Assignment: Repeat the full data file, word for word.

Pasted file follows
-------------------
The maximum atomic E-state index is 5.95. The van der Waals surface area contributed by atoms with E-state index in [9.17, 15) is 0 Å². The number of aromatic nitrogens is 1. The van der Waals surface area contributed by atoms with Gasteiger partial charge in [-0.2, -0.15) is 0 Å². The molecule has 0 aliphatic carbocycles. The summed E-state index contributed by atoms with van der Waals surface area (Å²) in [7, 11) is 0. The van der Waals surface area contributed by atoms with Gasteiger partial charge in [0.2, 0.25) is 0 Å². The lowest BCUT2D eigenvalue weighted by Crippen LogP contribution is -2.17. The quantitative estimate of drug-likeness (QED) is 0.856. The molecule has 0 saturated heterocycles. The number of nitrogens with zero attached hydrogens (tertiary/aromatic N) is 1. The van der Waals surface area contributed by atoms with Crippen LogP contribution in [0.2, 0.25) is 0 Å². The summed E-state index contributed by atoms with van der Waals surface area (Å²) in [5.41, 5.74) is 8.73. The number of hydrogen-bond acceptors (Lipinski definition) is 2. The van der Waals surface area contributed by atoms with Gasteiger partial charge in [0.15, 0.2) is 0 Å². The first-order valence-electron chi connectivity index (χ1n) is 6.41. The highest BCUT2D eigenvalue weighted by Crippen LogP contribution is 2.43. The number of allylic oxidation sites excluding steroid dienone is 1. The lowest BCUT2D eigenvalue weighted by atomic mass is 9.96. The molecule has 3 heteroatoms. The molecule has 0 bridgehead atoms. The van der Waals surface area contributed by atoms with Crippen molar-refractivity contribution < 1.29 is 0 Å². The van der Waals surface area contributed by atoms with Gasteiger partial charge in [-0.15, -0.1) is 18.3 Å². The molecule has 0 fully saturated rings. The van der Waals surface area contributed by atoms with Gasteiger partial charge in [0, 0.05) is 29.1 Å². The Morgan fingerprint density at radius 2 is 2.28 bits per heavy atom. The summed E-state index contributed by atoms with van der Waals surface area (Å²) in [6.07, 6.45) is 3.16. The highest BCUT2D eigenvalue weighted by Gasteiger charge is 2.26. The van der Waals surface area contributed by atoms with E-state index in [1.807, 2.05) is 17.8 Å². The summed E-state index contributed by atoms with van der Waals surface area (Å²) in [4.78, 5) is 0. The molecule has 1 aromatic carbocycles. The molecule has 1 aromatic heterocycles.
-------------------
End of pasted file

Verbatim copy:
The maximum atomic E-state index is 5.95. The van der Waals surface area contributed by atoms with E-state index in [9.17, 15) is 0 Å². The number of aromatic nitrogens is 1. The van der Waals surface area contributed by atoms with Gasteiger partial charge in [-0.2, -0.15) is 0 Å². The molecule has 0 aliphatic carbocycles. The summed E-state index contributed by atoms with van der Waals surface area (Å²) in [7, 11) is 0. The van der Waals surface area contributed by atoms with Gasteiger partial charge in [0.2, 0.25) is 0 Å². The lowest BCUT2D eigenvalue weighted by Crippen LogP contribution is -2.17. The quantitative estimate of drug-likeness (QED) is 0.856. The molecule has 0 saturated heterocycles. The number of nitrogens with zero attached hydrogens (tertiary/aromatic N) is 1. The van der Waals surface area contributed by atoms with Crippen LogP contribution in [0.2, 0.25) is 0 Å². The summed E-state index contributed by atoms with van der Waals surface area (Å²) in [5.41, 5.74) is 8.73. The number of hydrogen-bond acceptors (Lipinski definition) is 2. The van der Waals surface area contributed by atoms with Gasteiger partial charge in [0.15, 0.2) is 0 Å². The first-order valence-electron chi connectivity index (χ1n) is 6.41. The highest BCUT2D eigenvalue weighted by Crippen LogP contribution is 2.43. The number of allylic oxidation sites excluding steroid dienone is 1. The lowest BCUT2D eigenvalue weighted by atomic mass is 9.96. The molecule has 3 heteroatoms. The molecule has 0 bridgehead atoms. The van der Waals surface area contributed by atoms with Crippen molar-refractivity contribution < 1.29 is 0 Å². The van der Waals surface area contributed by atoms with Gasteiger partial charge in [-0.15, -0.1) is 18.3 Å². The molecule has 0 fully saturated rings. The van der Waals surface area contributed by atoms with Gasteiger partial charge in [0, 0.05) is 29.1 Å². The Morgan fingerprint density at radius 2 is 2.28 bits per heavy atom. The summed E-state index contributed by atoms with van der Waals surface area (Å²) in [6.07, 6.45) is 3.16. The highest BCUT2D eigenvalue weighted by Gasteiger charge is 2.26. The van der Waals surface area contributed by atoms with E-state index in [1.807, 2.05) is 17.8 Å². The summed E-state index contributed by atoms with van der Waals surface area (Å²) in [4.78, 5) is 0. The molecule has 1 aromatic carbocycles. The molecule has 1 aromatic heterocycles.